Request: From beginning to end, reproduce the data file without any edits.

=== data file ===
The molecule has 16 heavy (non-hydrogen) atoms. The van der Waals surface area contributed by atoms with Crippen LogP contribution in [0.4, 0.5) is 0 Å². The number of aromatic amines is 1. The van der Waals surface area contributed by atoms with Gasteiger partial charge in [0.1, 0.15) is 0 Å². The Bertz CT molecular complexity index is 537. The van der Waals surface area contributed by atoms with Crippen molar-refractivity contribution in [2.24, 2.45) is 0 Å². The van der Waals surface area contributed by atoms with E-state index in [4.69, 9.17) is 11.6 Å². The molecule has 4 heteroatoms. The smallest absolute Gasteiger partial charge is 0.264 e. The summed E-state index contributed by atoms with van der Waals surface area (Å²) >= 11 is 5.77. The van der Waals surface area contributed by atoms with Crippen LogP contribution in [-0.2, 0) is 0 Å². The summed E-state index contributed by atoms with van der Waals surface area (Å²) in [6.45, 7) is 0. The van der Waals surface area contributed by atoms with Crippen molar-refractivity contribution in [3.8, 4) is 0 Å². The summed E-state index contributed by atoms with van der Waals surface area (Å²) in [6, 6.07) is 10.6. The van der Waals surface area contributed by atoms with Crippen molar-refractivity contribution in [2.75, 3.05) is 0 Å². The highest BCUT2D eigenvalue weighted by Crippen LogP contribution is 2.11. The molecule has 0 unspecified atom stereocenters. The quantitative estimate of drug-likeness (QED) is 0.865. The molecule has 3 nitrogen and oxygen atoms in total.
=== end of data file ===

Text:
The molecule has 16 heavy (non-hydrogen) atoms. The van der Waals surface area contributed by atoms with Crippen LogP contribution in [0.4, 0.5) is 0 Å². The number of aromatic amines is 1. The van der Waals surface area contributed by atoms with Gasteiger partial charge in [0.1, 0.15) is 0 Å². The Bertz CT molecular complexity index is 537. The van der Waals surface area contributed by atoms with Crippen molar-refractivity contribution in [2.24, 2.45) is 0 Å². The van der Waals surface area contributed by atoms with E-state index in [4.69, 9.17) is 11.6 Å². The molecule has 4 heteroatoms. The smallest absolute Gasteiger partial charge is 0.264 e. The summed E-state index contributed by atoms with van der Waals surface area (Å²) >= 11 is 5.77. The van der Waals surface area contributed by atoms with Crippen LogP contribution in [-0.2, 0) is 0 Å². The summed E-state index contributed by atoms with van der Waals surface area (Å²) in [6.45, 7) is 0. The van der Waals surface area contributed by atoms with Crippen molar-refractivity contribution in [3.8, 4) is 0 Å². The summed E-state index contributed by atoms with van der Waals surface area (Å²) in [6, 6.07) is 10.6. The van der Waals surface area contributed by atoms with Crippen molar-refractivity contribution in [2.75, 3.05) is 0 Å². The highest BCUT2D eigenvalue weighted by Crippen LogP contribution is 2.11. The molecule has 0 unspecified atom stereocenters. The quantitative estimate of drug-likeness (QED) is 0.865. The molecule has 3 nitrogen and oxygen atoms in total.